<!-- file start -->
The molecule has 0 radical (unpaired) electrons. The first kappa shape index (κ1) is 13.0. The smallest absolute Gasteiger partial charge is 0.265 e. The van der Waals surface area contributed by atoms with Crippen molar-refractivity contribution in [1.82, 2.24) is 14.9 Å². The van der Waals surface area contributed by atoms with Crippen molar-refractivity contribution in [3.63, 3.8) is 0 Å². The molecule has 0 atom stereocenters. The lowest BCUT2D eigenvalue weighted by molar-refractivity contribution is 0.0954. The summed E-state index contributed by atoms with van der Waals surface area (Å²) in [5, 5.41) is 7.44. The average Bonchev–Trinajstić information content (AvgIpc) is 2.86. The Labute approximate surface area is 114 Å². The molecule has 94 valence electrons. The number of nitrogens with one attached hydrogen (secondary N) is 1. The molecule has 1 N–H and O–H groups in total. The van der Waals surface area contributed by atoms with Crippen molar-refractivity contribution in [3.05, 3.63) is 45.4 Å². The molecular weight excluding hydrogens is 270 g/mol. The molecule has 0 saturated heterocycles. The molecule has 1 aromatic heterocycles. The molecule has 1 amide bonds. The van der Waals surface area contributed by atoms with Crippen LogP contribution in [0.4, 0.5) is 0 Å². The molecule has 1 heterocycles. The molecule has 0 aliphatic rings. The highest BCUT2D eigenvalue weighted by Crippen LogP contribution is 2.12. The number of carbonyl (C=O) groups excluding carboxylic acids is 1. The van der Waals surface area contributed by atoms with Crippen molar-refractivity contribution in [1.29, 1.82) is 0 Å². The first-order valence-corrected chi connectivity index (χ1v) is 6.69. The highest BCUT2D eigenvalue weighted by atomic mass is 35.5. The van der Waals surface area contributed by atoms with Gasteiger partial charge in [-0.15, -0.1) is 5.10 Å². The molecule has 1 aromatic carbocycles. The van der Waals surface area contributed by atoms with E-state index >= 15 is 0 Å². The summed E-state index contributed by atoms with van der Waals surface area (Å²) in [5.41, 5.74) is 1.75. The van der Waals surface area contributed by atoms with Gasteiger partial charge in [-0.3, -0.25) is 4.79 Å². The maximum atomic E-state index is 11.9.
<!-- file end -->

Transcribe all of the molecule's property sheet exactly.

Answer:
The molecule has 0 radical (unpaired) electrons. The first kappa shape index (κ1) is 13.0. The smallest absolute Gasteiger partial charge is 0.265 e. The van der Waals surface area contributed by atoms with Crippen molar-refractivity contribution in [1.82, 2.24) is 14.9 Å². The van der Waals surface area contributed by atoms with Crippen molar-refractivity contribution in [3.63, 3.8) is 0 Å². The molecule has 0 atom stereocenters. The lowest BCUT2D eigenvalue weighted by molar-refractivity contribution is 0.0954. The summed E-state index contributed by atoms with van der Waals surface area (Å²) in [5, 5.41) is 7.44. The average Bonchev–Trinajstić information content (AvgIpc) is 2.86. The Labute approximate surface area is 114 Å². The molecule has 94 valence electrons. The number of nitrogens with one attached hydrogen (secondary N) is 1. The molecule has 1 N–H and O–H groups in total. The van der Waals surface area contributed by atoms with Crippen molar-refractivity contribution in [3.05, 3.63) is 45.4 Å². The molecular weight excluding hydrogens is 270 g/mol. The molecule has 0 saturated heterocycles. The molecule has 1 aromatic heterocycles. The molecule has 1 amide bonds. The van der Waals surface area contributed by atoms with Crippen LogP contribution in [0.4, 0.5) is 0 Å². The molecule has 1 heterocycles. The molecule has 0 aliphatic rings. The highest BCUT2D eigenvalue weighted by Crippen LogP contribution is 2.12. The number of carbonyl (C=O) groups excluding carboxylic acids is 1. The van der Waals surface area contributed by atoms with Crippen molar-refractivity contribution in [1.29, 1.82) is 0 Å². The first-order valence-corrected chi connectivity index (χ1v) is 6.69. The highest BCUT2D eigenvalue weighted by atomic mass is 35.5. The van der Waals surface area contributed by atoms with Gasteiger partial charge in [-0.15, -0.1) is 5.10 Å². The molecule has 1 aromatic carbocycles. The van der Waals surface area contributed by atoms with E-state index >= 15 is 0 Å². The summed E-state index contributed by atoms with van der Waals surface area (Å²) in [5.41, 5.74) is 1.75. The van der Waals surface area contributed by atoms with Gasteiger partial charge in [-0.3, -0.25) is 4.79 Å². The maximum atomic E-state index is 11.9.